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Wednesday, April 14, 2010

Review: Shane (1953)


* * * *

Director: George Stevens
Starring: Alan Ladd, Van Heflin, Jean Arthur, Brandon DeWilde

Shane is undoubtedly one of the best and most beloved westerns ever made. The story is relatively simply - good guys, bad guys, and a morally ambiguous hero - but what director George Stevens and his cast do with it makes the film truly special. Not all classic films hold up over time, but Shane does.

Alan Ladd stars as Shane, a mysterious drifter whose path crosses with that of the Starretts' - Joe (Van Heflin), Marian (Jean Arthur), and young Joey (Brandon DeWilde) - at exactly the right time. The Starretts' livelihood is under constant threat from Rufus Ryker (Emile Meyer), a cattle baron who wants to push them, and all the other homesteaders in the valley, off their land so that he can take it over for his own use. Shane decides to stay on with the Staretts as their hired man, though really he's just waiting for the inevitable showdown with Ryker and his crew, who don't think twice about using violence and intimidation to get what they want.

When Joe convinces the other homesteaders to band together to find a way to fight back, Ryker sends for Jack Wilson (Jack Palance), a gun for hire, to add some extra muscle to his force. Shane is familiar with Wilson's reputation and when Ryker sends an invitation to Joe for a peace meeting that's actually an ambush, Shane knocks his friend out in order to take his place and settle things once and for all. When all is said and done, Shane will either be dead or forced to ride alone into the sunset because, as he warns Joey, "There's no living with a killing. There's no going back from one. Right or wrong, it's a brand."

On the surface Shane is a fairly conventional film, assembled with the stock parts of the classic hollywood western. You've got the mysterious gunslinger, the woman he ultimately cannot have, the all powerful villain, the gunfight, the bad guy in the black hat, the good guy in the white. Shane takes these elements and goes deeper, becoming a study of character and society. The most striking thing about it is its exploration of ideas about masculinity, how it defines "real men" and pretenders. Shane, certainly, is a real man, as is Joe and even Wilson. They are men willing to get their hands dirty and fight their battles. On the flip side there's Ryker, a villain who talks a good game but is ultimately impotent when it comes to enforcing his threats. Late in the film he remarks that he'll kill Joe if he has to, to which Wilson sharply replies, "You mean I'll kill him if you have to." Wilson is undoubtedly a villain in this piece, but he's still seen as more honourable than Ryker, who delegates the tough part. In the final showdown Shane is Joe's agent, just as Wilson is Ryker's, but Joe hasn't willingly stepped aside to let Shane enter the standoff and so he's allowed to retain his honour.

The story is seen through Joey's eyes, which is important thematically because he's at an age where he's beginning the define for himself what it means to be a man. The film gives him plenty of examples of types of manhood - Joe's, in which violence is the last resort and reason the first weapon; Shane's, in which violence yields the best results when used with a cool head; that of the neighbor Torrey (Elisha Cook Jr.), who is quick to fight but doesn't use his head - and the ending is somewhat ambiguous as to which path he'll follow. By the end of the film he sees that his father is a good, honourable man, but he also sees the glamour that surrounds Shane, even if his actions do force him into exile.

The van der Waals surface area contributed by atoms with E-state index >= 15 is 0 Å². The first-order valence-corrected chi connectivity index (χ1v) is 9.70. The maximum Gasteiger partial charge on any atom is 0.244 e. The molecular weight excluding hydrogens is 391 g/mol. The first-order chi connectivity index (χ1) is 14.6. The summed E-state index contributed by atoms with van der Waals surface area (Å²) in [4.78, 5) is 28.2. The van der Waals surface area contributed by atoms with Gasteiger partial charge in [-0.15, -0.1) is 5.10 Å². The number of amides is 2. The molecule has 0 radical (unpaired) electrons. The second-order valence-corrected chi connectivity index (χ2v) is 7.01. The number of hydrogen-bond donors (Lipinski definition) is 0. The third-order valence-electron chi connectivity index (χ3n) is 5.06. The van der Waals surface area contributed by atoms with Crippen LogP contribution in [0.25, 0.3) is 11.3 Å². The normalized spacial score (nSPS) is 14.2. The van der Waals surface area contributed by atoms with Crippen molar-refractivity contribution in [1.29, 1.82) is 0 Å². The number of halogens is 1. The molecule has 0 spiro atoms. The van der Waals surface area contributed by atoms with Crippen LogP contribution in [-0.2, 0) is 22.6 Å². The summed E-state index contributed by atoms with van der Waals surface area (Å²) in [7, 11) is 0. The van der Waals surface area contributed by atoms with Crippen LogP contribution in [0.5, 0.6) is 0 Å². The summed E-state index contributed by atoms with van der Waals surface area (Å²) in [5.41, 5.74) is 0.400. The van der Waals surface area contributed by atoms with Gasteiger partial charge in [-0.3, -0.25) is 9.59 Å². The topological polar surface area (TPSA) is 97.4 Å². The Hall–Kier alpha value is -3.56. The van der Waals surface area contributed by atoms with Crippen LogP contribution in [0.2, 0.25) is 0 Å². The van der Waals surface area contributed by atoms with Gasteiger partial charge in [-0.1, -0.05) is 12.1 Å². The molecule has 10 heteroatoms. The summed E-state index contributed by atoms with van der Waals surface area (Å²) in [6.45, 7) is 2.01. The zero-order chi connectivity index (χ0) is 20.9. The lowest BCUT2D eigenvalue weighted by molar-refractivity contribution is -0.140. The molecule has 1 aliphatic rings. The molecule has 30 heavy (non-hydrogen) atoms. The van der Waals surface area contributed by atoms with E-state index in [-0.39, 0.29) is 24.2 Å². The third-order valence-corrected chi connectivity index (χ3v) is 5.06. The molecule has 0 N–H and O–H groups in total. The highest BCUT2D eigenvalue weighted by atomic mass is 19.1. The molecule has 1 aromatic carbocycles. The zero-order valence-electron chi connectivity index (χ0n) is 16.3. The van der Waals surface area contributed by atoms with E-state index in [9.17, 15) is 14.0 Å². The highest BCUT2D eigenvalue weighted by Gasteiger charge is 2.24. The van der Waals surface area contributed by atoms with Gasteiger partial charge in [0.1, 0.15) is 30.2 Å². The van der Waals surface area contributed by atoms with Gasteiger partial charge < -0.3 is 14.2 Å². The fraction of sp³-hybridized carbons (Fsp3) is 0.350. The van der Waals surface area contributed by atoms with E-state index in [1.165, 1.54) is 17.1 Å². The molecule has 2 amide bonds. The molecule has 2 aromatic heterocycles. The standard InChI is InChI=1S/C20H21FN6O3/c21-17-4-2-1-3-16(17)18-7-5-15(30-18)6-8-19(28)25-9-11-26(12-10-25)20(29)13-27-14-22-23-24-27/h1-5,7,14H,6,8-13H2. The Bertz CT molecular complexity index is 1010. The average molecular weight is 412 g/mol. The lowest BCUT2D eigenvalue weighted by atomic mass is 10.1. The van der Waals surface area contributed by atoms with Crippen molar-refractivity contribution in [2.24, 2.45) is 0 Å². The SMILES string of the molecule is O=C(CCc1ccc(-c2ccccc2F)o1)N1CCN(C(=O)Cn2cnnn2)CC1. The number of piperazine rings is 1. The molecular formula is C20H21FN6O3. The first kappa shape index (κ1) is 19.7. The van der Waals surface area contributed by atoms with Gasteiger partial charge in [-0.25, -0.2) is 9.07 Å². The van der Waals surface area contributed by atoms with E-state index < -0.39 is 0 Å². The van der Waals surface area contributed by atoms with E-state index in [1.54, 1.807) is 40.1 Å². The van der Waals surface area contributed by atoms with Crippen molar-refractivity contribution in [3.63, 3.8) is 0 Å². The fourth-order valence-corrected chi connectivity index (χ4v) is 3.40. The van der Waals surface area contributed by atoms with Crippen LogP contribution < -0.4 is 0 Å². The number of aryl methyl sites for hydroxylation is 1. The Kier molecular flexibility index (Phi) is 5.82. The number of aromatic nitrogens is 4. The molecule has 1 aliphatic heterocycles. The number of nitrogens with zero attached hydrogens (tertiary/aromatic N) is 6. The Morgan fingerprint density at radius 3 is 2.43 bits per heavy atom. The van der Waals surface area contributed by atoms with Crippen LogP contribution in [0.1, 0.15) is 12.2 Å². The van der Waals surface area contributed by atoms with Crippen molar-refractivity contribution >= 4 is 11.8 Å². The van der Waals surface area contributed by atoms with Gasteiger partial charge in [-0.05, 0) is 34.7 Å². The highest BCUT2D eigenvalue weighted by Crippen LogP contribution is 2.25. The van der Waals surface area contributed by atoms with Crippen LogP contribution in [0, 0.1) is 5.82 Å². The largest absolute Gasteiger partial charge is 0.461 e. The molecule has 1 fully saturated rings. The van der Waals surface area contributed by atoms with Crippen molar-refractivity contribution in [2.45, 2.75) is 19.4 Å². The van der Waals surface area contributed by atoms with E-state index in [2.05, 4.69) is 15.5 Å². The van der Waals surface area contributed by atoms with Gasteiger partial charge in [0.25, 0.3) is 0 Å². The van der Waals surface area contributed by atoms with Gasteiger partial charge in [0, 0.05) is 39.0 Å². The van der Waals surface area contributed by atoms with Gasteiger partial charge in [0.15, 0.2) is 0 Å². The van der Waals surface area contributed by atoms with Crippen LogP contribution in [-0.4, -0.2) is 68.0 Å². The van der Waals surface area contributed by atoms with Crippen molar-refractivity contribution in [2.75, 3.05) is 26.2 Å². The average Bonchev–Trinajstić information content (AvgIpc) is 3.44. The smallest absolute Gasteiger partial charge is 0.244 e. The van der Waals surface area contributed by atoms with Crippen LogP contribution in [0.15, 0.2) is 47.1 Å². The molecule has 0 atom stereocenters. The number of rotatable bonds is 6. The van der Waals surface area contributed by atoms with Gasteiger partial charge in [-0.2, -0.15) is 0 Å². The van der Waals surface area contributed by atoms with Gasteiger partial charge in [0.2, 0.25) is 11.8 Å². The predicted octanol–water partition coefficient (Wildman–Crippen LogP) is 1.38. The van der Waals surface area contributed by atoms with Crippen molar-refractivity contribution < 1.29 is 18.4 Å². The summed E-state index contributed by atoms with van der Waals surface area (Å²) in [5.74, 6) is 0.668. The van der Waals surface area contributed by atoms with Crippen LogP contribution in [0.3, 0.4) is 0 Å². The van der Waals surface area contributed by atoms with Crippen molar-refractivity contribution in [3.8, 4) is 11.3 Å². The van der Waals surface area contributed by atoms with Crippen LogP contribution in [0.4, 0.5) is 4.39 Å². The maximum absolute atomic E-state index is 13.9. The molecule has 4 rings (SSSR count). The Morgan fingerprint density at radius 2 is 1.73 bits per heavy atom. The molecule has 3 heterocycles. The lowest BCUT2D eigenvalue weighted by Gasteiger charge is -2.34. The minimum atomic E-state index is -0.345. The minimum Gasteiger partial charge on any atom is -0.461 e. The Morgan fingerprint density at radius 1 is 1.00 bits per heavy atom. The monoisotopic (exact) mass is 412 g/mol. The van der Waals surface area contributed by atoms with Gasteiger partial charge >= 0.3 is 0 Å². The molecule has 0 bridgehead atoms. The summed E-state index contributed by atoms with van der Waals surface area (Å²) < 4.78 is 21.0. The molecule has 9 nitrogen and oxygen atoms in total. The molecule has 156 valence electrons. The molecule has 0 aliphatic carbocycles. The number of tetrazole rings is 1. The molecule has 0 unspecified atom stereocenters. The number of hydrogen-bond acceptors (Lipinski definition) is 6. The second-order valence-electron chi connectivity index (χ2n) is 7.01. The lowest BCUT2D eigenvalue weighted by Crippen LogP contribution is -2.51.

The performances in the film are uniformly good, playing to the tropes of the western genre without feeling stale. The biggest surprise for me is DeWilde, if only because so often in films kids end up being precocious to a fault, but Stevens guides him to a strong performance that balances innocence with a budding knowledge of the ways of the world. So much of the film's success depends on this character and performance and it's pitch perfect. The film itself is pretty close to perfection, too, and it's staying power definitely can't be denied.

3 comments:

The Floating Red Couch said...

Awww, I'm planning on reviewing this movie very soon (It arrives today), so I shall hold off on reading your review, but we shall compare notes afterwards:

Norma Desmond said...

I look forward to it. Hope you like it as much as I did.

R. D. Finch said...

Norma, I just watched "Shane" last week myself. I'd seen it once before years ago and hadn't come to a final decision about it, but after watching it again (and having caught up on the Western genre in the meantime), I concur with your assessment. I found your analysis of the characters and their motivations most insightful, as usual. De Wilde was surprisingly good, wasn't he? I also like him very much in Zinneman's "Member of the Wedding" (it was released the year before, but "Shane" was actually shot in 1951, and you can tell he's older in the Zinneman film). He's also quite good as the at-first adoring little brother of heels Warren Beatty in "All Fall Down" and Paul Newman in "Hud." I never felt he got the credit he deserved in the latter. There's a scene in it where he wolfs down a hamburger as Melvyn Douglas looks on that's a real marvel. It's a real shame he died so young.

I once read an essay that used "Shane" as one of the main examples of the archetypal American theme of the loner who lives outside society but acts to preserve order in the society of which he's not really a part. You find that in many detective movies too--Humphrey Bogart was good at that kind of role. (Even "Casablanca" fits that mold.) But Alan Ladd did a great job of it in "Shane," the best performance I've ever seen him give.